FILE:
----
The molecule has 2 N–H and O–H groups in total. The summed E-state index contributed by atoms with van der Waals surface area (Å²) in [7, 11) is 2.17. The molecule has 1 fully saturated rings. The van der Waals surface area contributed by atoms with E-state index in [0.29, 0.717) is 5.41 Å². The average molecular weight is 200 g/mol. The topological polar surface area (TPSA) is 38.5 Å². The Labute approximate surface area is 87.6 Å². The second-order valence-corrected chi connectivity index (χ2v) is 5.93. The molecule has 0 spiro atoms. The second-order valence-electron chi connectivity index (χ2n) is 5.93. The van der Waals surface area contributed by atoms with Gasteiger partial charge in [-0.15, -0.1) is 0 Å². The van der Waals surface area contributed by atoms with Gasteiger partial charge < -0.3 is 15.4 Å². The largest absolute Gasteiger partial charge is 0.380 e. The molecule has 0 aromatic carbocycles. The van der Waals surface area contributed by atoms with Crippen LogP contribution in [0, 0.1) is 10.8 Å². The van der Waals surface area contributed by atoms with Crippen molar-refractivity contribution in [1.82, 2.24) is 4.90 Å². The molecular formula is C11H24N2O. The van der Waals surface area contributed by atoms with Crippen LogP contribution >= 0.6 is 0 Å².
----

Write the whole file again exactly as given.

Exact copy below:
The molecule has 2 N–H and O–H groups in total. The summed E-state index contributed by atoms with van der Waals surface area (Å²) in [7, 11) is 2.17. The molecule has 1 fully saturated rings. The van der Waals surface area contributed by atoms with E-state index in [0.29, 0.717) is 5.41 Å². The average molecular weight is 200 g/mol. The topological polar surface area (TPSA) is 38.5 Å². The Labute approximate surface area is 87.6 Å². The second-order valence-corrected chi connectivity index (χ2v) is 5.93. The molecule has 0 spiro atoms. The second-order valence-electron chi connectivity index (χ2n) is 5.93. The van der Waals surface area contributed by atoms with Gasteiger partial charge in [-0.15, -0.1) is 0 Å². The van der Waals surface area contributed by atoms with Gasteiger partial charge < -0.3 is 15.4 Å². The largest absolute Gasteiger partial charge is 0.380 e. The molecule has 0 aromatic carbocycles. The van der Waals surface area contributed by atoms with Crippen LogP contribution in [0, 0.1) is 10.8 Å². The van der Waals surface area contributed by atoms with Crippen molar-refractivity contribution in [1.82, 2.24) is 4.90 Å². The molecular formula is C11H24N2O. The van der Waals surface area contributed by atoms with Crippen LogP contribution >= 0.6 is 0 Å².